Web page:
Totally overkill for what I need but it was priced so well on launch I decided to upgrade from a 2600X to get 8 cores.
It puts out some heat and was a little bit concerning when i first bought it but it seems that is the nature of 7nm Ryzen.
This cooler is a beast. Better than most AIOs and although I have been thinking of replacing it for a snazzy ARGB AIO, I think I might keep this. The Pro version is very large and considering the last air CPU cooler I used was the stock intel LGA1155 cooler that came with an OEM 2600 (non-K), its a bit of a difference.
its size blocks a considerable amount of light from enterting the bottom regions of the case and such could use some RGB or atleast a more standard method to mount different fans to the cooler (instead of the wirey clips).
Came with a fantastic long screw drivers which is now my primary PC-building screw driver too.
Originally bought for a 2600X and used for a year on it, I was pleased to see regular and complete BIOS updates for my 3700X. At first, it struggled with my 3200mHz C14 ram but has stabilised with later revisions.
Just wish I had realised I was going to be using ARGB in the future as this board doesnt support the newer 5V 3-pin ARGB standard.
Works as advertised. Hits the speeds stated on the box although wasnt stable when selecting the DOCP profile in the BIOS and for some reason required the speeds and latency' to be added manually for stability plus a little bump in voltage. This is most likely a motherboard issue/instability however.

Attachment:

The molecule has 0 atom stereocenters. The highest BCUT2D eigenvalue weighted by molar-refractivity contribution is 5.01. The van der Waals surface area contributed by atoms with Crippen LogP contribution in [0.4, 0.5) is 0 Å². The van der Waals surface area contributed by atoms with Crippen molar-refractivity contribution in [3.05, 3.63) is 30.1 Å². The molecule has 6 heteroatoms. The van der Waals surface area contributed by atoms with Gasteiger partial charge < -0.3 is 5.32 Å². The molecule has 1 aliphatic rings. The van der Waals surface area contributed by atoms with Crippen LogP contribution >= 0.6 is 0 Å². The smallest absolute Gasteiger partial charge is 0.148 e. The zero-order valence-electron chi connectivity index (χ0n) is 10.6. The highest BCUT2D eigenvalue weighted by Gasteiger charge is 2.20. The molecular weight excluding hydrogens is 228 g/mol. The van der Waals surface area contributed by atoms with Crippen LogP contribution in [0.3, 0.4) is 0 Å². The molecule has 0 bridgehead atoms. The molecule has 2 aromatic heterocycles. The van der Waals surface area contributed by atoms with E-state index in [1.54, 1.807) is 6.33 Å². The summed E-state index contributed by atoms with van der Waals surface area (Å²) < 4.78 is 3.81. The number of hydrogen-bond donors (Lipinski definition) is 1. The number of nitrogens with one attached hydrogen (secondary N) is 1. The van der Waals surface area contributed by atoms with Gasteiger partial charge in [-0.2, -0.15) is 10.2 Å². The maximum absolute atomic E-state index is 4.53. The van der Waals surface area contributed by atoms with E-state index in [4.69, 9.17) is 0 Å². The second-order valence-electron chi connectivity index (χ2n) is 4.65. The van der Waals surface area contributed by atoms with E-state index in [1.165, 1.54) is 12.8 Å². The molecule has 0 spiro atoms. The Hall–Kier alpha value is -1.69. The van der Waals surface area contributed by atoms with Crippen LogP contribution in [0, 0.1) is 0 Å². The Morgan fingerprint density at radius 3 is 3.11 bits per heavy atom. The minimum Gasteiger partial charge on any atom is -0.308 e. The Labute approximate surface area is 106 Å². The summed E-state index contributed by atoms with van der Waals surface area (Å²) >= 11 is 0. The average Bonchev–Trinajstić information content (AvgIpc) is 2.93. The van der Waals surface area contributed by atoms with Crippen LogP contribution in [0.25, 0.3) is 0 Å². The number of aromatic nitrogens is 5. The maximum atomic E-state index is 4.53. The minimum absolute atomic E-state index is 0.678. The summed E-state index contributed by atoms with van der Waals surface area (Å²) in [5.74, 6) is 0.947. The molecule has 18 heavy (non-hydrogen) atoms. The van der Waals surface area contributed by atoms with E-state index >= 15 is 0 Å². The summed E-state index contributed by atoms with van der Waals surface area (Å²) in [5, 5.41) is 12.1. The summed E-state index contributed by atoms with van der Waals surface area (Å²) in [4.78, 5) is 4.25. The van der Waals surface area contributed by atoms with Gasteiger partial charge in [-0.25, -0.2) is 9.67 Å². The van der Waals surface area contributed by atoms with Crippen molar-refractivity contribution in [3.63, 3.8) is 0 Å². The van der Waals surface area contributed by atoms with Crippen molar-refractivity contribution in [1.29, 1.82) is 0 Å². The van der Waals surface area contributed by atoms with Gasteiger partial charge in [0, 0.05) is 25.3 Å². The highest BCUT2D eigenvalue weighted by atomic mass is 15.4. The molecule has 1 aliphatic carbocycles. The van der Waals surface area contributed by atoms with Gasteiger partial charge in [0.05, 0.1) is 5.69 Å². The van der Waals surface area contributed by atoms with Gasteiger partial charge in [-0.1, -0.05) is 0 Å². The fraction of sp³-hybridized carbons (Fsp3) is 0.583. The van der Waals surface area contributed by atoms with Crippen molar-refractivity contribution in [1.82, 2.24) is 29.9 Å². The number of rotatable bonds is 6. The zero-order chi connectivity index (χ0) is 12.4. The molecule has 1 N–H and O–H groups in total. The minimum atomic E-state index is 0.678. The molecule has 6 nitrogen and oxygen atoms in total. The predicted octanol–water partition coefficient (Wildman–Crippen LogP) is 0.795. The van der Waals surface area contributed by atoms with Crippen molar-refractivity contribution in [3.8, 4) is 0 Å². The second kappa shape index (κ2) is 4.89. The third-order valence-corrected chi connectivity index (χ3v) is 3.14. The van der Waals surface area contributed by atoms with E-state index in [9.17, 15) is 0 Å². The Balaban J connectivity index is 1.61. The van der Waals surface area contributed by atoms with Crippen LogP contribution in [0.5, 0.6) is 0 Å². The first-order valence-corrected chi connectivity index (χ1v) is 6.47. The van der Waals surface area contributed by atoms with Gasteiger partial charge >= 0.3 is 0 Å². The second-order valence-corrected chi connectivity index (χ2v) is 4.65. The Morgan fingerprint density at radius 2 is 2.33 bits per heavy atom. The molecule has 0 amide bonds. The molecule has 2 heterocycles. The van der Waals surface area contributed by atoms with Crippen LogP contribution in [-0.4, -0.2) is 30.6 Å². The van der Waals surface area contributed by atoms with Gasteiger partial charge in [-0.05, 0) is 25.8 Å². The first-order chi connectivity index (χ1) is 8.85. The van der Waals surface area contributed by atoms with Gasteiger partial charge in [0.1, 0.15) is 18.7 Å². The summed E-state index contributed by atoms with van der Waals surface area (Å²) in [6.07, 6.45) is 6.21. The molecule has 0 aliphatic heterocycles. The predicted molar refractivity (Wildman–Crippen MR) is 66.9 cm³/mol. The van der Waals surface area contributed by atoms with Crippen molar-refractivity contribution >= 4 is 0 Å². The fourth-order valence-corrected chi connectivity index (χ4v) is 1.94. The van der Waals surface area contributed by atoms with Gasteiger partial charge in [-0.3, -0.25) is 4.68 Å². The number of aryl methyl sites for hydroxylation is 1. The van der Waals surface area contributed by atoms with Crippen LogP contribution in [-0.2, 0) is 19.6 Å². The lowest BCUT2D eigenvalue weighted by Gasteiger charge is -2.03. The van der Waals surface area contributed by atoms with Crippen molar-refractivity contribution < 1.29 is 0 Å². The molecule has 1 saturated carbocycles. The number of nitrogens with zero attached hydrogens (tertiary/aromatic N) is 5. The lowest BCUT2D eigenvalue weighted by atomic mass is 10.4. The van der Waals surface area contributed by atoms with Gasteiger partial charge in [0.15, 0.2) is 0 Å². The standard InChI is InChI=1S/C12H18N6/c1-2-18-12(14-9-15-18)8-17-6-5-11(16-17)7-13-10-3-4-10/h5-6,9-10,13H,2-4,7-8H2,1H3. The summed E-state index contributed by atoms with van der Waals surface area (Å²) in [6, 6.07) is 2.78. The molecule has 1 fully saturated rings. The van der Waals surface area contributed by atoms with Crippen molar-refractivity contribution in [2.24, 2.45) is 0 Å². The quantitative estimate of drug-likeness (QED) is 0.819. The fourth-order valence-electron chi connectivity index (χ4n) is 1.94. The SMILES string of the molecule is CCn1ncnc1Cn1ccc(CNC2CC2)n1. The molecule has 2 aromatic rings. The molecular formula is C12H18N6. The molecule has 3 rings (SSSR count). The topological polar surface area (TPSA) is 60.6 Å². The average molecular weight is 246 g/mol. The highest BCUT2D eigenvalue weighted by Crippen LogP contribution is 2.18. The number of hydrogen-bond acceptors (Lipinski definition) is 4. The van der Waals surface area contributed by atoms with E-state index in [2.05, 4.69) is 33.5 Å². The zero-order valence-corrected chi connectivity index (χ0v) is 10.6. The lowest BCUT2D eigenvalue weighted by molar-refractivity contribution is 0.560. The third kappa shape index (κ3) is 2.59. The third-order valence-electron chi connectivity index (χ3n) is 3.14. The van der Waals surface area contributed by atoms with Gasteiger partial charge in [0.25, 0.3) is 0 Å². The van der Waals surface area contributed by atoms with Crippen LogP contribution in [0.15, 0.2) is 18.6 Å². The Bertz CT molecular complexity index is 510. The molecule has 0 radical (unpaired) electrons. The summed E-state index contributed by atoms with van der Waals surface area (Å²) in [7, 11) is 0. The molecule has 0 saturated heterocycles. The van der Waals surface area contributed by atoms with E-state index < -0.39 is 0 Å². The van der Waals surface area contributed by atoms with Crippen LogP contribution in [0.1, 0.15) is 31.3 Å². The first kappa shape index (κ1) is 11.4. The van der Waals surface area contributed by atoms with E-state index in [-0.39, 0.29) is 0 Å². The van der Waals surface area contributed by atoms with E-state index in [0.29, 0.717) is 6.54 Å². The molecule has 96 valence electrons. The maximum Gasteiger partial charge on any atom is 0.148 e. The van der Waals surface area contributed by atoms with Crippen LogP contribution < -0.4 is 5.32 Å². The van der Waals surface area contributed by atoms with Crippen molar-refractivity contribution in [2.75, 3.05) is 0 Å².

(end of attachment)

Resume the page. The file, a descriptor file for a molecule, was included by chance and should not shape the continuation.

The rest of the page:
In a previous life, this was used as my C:/ Drive but is now relegated to my 2nd slowest/3rd fastest drive used to house some games and creative software (Photoshop/Premiere Pro etc). Has been chugging along very well since I got it a good few years ago now.
Used as my primary games drive for my regular played games and does the trick.
Im not much of a storage connoisseur when it comes to reads, writes and I-OPS but this drives is plenty fast enough for me. It is used as my C:/ Drive and houses some of my most played games. No issues thus far.
A massive drive! Bigger than anything I need but I felt it was high time to retire my old hard drive in favour of this, which I got a good second hand price for. Used to house all my personal documents that are too large for Google Drive. Contains films, images and houses a small shared network drive with some shared images/videos etc. Needed some added reliability as my current setup has the hard drive screwed to the bottom of the chassis covered in cables although does have a fan on it keeping it steady around 30 degrees.
Once again, its totally overkill but perfect. Got it quite cheap at the time. It runs hot and loud when improperly cooled (durr?) and forced me to buy a new case etc but was well worth it. Temperatures are stable and safe and runs everything incredibly at 1440p 144Hz.
Best case I've built in, small but somehow has more than enough room for cable management. Plenty of options for cooling and storage. It has a great look especially with RGB, the dark tempered glass and the wicked cool front panel.
These look great. I've got 3 in the front, 2 at the top, 1 at the back with each area connected to a different header. I cant vouch for the included controller, as I dont have a 5V 3-pin ARGB header to software control the fans instead opting for the file size ARGB-USB controller. Lots of wires and extra headers to connect (the 3-pin RGB ones are very delicate).
There arent that many effects on the MasterPlus software but probably enough for most users.